I want to offer a commentary on last night’s vice presidential debate – let’s say from a black perspective. I am not a political scientist, but I have common sense. It was more of a proxy war between this year’s presidential candidates than a contest about capabilities of the two men on stage. It was kinda like an unfair fight because Gov. Mike Pence had to try to defend the indefensible Donald Trump. He did so by doing the GOP tried and true tactic of conjuring up a candidate who does not exist; Reagan by sticking to a muscular foreign policy, small government and traditional Christian values. It was as if he was defending the running mate he wished he had.
To the extent that he succeeded in landing blows on Hillary Clinton while declining to defend Mr. Trump’s proposals and record. However, when Sen. Tim Kaine listed a variety of Mr. Trump’s offenses and lies from stoking the racist “birther” movement to attacking Sen. John McCain’s war record to calling women disgusting names, which were all insulting. All Pence could do was respond by claiming Ms. Clinton and Mr. Kaine have run an insult-rich campaign.
Similarly, when challenged to defend Mr. Trump’s plans for the budget and entitlement programs, Pence insisted the Democrats would create “a mountain range of debt,” though Mr. Trump’s tax-cutting plan would, in fact, balloon the debt much more. Pence played down Mr. Trump’s promises to deport millions of undocumented immigrants and his well-documented skepticism of NATO. He frequently insisted that Mr. Trump would be “strong” where President Obama and Ms. Clinton are “weak,” attacking them for “Russian aggression” under their watch, but he dodged when Mr. Kaine pointed out that Mr. Trump has cozied up to Russian dictator Vladimir Putin.
Pence’s all-purpose defense of Mr. Trump was that “Donald Trump is a businessman, not a career politician.” He deployed this line when attempting to explain why Mr. Trump has failed to release his tax returns. But the fact that Mr. Trump lacks a public record to scrutinize makes it only more important that he release his tax returns, so the public can see how he conducted the professional life on which he bases his campaign. Especially, in light of the latest revelation that Trump lost nearly a billion dollars in one year.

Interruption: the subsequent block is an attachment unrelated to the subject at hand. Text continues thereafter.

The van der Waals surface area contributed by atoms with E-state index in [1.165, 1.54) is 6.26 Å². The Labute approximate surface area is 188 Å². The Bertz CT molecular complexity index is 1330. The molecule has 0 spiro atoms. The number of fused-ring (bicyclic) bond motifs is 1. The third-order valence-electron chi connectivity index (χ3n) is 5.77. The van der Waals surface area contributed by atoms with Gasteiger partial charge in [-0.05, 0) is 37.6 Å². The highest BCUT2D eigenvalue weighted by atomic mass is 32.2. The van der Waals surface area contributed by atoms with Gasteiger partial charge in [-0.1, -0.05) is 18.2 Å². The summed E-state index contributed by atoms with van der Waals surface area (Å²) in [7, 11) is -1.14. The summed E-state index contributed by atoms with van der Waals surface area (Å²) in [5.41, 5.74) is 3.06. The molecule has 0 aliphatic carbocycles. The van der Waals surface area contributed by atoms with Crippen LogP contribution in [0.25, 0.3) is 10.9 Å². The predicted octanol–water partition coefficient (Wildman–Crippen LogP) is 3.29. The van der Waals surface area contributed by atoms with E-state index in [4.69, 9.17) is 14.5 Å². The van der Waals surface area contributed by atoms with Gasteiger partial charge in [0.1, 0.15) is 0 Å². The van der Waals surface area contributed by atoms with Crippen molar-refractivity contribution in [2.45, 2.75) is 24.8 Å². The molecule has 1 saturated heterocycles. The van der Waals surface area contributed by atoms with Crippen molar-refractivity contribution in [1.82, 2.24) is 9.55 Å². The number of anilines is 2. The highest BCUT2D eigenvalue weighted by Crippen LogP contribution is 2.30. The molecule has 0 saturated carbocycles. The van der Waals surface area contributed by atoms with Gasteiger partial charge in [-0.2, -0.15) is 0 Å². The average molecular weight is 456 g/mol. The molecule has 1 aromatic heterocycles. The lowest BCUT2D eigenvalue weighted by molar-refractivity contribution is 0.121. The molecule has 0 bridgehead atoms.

This is not to say Mr. Kaine shined but his frequent interruptions to make his points about Mr. Trump uncomfortable, although mostly correct. Pence effectively bore in on areas of the world that have become less stable during the past eight years. Both candidates, meanwhile, failed to respond to a range of substantive questions from moderator Elaine Quijano. Neither ticket, for example, has a plan to take on the nation’s long-term budget imbalances.
I wonder if anyone realized that most of the problems mentioned by Pence were the result of the GOP obstruction. Both candidates said that, unlike Mr. Obama, they favor creating a safe zone in Syria, but, when pressed, neither explained how or by whom that zone would be protected. A break from the dodging and insulting came when they thoughtfully debated abortion, with both men fervently defending their very different points of view.
Repeatedly over the course of Tuesday’s debate, Mr. Kaine exclaimed that he could not believe Mr. Pence could defend Mr. Trump’s behavior and record. In a way, Mr. Kaine was right while in my view, although polished Mr. Pence largely did not. The bottom line is this; more of the same and nothing to see here! And that’s my thought provoking perspective…